NHS England will provide artificial pancreas devices to 1,000 type 1 diabetes patients as part of a pilot study of the technology, according to chief executive Sir Simon Stevens.
The diabetics will be offered the closed-loop systems, which continually monitor glucose levels in the blood and uses the data to automatically adjust the dose of insulin delivered by an externally worn pump, at around 25 specialist centres across England.
The approach means that the pump can vary insulin delivery if blood glucose starts to go too low or too high, such as after vigorous exercise or during sleep.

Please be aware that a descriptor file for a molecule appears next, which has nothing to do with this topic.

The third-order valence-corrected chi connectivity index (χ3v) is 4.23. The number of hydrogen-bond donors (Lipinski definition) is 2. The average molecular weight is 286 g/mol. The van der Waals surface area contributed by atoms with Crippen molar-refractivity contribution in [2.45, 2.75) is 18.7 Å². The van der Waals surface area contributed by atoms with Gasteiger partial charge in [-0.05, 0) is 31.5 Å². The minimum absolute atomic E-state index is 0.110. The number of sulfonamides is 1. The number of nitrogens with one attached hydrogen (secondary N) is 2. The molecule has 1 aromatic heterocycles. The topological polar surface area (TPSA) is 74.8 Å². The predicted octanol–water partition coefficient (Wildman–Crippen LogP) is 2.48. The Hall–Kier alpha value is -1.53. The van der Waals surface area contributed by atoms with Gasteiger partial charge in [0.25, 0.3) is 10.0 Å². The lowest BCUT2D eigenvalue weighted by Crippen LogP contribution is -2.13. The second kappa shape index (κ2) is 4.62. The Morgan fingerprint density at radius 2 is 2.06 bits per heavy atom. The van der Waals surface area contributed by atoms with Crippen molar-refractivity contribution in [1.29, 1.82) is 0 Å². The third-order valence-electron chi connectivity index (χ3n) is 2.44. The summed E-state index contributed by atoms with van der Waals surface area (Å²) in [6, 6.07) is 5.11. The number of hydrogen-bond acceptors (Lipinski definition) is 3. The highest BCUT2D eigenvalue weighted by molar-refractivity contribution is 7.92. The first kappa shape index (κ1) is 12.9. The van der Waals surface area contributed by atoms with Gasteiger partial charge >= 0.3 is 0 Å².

Continuous glucose monitors (CGMs) such as Abbott’s Freestyle Libre can be worn on the skin, and allow patients to track levels using a smartphone app.
BREAKING: 25 areas in England to pilot artificial pancreas tech on the NHS for people with #Type1Diabetes.
JDRF will continue pushing for UK-wide access to this and other life-changing technology. https://t.co/FG1PRTtW9X #T1D #GBDoc pic.twitter.com/bY2tjpFlyK
— JDRF UK (@JDRFUK) June 15, 2021